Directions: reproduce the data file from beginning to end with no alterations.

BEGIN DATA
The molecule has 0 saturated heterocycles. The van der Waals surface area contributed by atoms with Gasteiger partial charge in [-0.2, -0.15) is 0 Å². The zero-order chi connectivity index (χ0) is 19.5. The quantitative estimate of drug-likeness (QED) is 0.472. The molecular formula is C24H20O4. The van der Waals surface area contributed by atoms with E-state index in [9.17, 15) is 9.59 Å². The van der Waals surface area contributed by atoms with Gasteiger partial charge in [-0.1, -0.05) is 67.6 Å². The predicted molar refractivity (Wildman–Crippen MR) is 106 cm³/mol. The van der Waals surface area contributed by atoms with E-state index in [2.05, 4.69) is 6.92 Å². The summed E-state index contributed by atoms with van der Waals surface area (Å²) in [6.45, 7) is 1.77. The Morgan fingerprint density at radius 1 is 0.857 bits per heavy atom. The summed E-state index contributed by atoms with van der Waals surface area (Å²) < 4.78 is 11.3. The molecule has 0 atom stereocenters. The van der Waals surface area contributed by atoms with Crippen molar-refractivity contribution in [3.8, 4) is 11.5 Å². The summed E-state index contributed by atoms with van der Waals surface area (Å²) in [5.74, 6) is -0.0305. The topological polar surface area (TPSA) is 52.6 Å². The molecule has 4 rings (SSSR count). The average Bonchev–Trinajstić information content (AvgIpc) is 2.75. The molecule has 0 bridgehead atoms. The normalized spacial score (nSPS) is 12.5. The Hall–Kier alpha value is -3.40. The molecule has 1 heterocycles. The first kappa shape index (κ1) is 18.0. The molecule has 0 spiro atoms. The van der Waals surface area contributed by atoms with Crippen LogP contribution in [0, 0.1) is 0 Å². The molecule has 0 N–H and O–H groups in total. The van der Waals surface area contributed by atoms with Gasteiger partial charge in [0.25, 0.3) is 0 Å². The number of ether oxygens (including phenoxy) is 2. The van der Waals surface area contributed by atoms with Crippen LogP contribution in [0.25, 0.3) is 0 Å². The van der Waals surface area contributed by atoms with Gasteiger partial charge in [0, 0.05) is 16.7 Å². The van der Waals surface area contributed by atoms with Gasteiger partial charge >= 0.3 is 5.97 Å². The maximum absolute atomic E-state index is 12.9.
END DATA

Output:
The molecule has 0 saturated heterocycles. The van der Waals surface area contributed by atoms with Gasteiger partial charge in [-0.2, -0.15) is 0 Å². The zero-order chi connectivity index (χ0) is 19.5. The quantitative estimate of drug-likeness (QED) is 0.472. The molecular formula is C24H20O4. The van der Waals surface area contributed by atoms with E-state index in [9.17, 15) is 9.59 Å². The van der Waals surface area contributed by atoms with Gasteiger partial charge in [-0.1, -0.05) is 67.6 Å². The predicted molar refractivity (Wildman–Crippen MR) is 106 cm³/mol. The van der Waals surface area contributed by atoms with E-state index in [2.05, 4.69) is 6.92 Å². The summed E-state index contributed by atoms with van der Waals surface area (Å²) in [6.45, 7) is 1.77. The Morgan fingerprint density at radius 1 is 0.857 bits per heavy atom. The summed E-state index contributed by atoms with van der Waals surface area (Å²) < 4.78 is 11.3. The molecule has 0 atom stereocenters. The van der Waals surface area contributed by atoms with Crippen molar-refractivity contribution in [3.8, 4) is 11.5 Å². The summed E-state index contributed by atoms with van der Waals surface area (Å²) in [5.74, 6) is -0.0305. The topological polar surface area (TPSA) is 52.6 Å². The molecule has 4 rings (SSSR count). The average Bonchev–Trinajstić information content (AvgIpc) is 2.75. The molecule has 0 bridgehead atoms. The normalized spacial score (nSPS) is 12.5. The Hall–Kier alpha value is -3.40. The molecule has 1 heterocycles. The first kappa shape index (κ1) is 18.0. The molecule has 0 spiro atoms. The van der Waals surface area contributed by atoms with Crippen LogP contribution in [0, 0.1) is 0 Å². The molecule has 0 N–H and O–H groups in total. The van der Waals surface area contributed by atoms with Gasteiger partial charge in [0.25, 0.3) is 0 Å². The number of ether oxygens (including phenoxy) is 2. The van der Waals surface area contributed by atoms with Crippen LogP contribution in [0.25, 0.3) is 0 Å². The van der Waals surface area contributed by atoms with Gasteiger partial charge in [0, 0.05) is 16.7 Å². The van der Waals surface area contributed by atoms with Gasteiger partial charge >= 0.3 is 5.97 Å². The maximum absolute atomic E-state index is 12.9.